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I made a traditional PWM signal generator using a 555 timer IC.

enter image description here

However, when I connect the output (pin 3 of the 555) to my oscilloscope and set it to AC coupling, the signal shown on the display is around -5V and 4V.

I know that I should set my oscilloscope to DC coupling but I'm wondering why there is an AC signal since I powered the circuit with a DC source. (9v battery)

enter image description here

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  • \$\begingroup\$ you probably have not balanced your probe... -0.5V offset \$\endgroup\$ – JonRB Jan 1 '18 at 17:50
  • \$\begingroup\$ as to the question... you are making an AC signal, a squarewave \$\endgroup\$ – JonRB Jan 1 '18 at 17:50
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    \$\begingroup\$ Signal duty cycle suggests your signal average seems to be right around 0 . Have you got your scope input set to AC? \$\endgroup\$ – Oldfart Jan 1 '18 at 17:59
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    \$\begingroup\$ @JonRB, or the duty cycle is not 50% (based on the screen image, it's not). \$\endgroup\$ – The Photon Jan 1 '18 at 18:00
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    \$\begingroup\$ The phrasing is so weird here that I wonder what we're missing. You explicitly tell us you have built a signal generator, but still you think it's weird that you get a signal on the scope. I don't know what you expected here or why you think there should be something else. Maybe your question isn't what we think it is. \$\endgroup\$ – pipe Jan 1 '18 at 22:38
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set the AC coupling in oscilloscope

This is what setting the oscilloscope to AC coupling does: It puts a capacitor in series with the input, so that the average voltage of the signal is removed and you see only the AC components.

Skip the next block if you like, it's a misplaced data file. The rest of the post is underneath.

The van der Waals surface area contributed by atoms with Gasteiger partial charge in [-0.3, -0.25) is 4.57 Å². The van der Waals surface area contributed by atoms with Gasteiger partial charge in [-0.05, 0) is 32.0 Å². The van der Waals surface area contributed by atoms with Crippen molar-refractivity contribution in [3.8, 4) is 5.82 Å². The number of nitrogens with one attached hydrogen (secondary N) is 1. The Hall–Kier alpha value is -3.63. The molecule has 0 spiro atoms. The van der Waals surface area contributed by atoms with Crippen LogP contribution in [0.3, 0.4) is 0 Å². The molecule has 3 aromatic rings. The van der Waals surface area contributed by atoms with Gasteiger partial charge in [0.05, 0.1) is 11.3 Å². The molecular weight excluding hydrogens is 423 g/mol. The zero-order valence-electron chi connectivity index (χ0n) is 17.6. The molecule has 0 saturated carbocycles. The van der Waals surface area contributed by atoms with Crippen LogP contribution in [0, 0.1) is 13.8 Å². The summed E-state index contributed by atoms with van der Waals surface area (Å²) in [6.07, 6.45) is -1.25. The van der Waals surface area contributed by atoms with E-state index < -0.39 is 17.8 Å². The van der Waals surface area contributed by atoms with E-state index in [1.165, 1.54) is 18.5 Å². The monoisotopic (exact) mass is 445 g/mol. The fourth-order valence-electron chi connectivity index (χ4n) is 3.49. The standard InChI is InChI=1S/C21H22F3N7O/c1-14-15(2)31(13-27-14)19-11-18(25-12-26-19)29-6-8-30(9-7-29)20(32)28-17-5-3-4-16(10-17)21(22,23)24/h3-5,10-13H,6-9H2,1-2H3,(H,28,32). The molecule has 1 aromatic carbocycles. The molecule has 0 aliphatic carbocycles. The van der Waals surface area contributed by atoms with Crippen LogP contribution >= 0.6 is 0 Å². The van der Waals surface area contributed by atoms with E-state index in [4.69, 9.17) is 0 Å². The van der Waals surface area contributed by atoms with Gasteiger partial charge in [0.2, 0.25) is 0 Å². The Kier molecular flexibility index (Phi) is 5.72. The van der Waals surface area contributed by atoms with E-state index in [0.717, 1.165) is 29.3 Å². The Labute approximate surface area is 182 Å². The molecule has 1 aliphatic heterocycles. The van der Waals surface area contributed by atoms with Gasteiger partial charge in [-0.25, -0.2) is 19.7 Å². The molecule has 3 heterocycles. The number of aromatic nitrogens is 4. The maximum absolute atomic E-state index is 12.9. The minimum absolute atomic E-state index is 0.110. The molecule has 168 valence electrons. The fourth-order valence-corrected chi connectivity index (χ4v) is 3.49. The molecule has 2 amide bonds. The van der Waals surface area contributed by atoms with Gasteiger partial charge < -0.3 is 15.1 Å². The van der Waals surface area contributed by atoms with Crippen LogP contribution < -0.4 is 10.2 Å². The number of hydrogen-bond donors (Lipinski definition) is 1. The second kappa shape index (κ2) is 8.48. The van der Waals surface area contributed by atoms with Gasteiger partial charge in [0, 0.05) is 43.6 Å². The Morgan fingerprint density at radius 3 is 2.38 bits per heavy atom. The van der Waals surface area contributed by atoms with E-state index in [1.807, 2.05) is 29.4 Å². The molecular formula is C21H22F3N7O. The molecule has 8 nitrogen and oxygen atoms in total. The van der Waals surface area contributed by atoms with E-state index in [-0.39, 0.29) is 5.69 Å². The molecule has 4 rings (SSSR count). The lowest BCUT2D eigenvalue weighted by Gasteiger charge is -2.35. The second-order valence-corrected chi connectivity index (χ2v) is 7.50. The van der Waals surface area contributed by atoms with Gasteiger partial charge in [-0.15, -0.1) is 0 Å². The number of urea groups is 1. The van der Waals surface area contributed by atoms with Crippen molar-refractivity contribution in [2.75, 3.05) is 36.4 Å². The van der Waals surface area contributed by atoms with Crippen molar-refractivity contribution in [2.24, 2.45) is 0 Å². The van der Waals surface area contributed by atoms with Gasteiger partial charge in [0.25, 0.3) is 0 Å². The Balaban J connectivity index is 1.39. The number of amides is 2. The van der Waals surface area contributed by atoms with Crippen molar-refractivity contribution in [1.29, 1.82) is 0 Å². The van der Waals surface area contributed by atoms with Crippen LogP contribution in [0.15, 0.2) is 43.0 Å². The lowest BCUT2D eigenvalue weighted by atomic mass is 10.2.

If you had a 0 to 9 V square wave with 55.6% duty cycle, the average voltage would be 5 V, and the AC coupling would subtract 5 V from the signal before it reached the scope's sampling circuit. So the signal you'd see on the scope would range from -5 to +4 V.

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None of the others would be happy with this circuit if their oscilloscope displayed straight horizontal line in pin 3. You have got what people normally expect from this circuit (=pulse generator, outputs rectangular pulses). Your oscilloscope shows it right. As AC coupled it subtracts the DC component(=the average voltage) from the input and shows what's left. It does not change the signal , only the display of your scope isn't the full truth because the DC component is left undisplayed.

AC mode is useful, when the DC component is big, say one volt or more and the pulses on it are only ten millivolts. In DC mode the pulses would be invisible. In AC mode one can use low Volts/Div setting regardless of several volts DC component.

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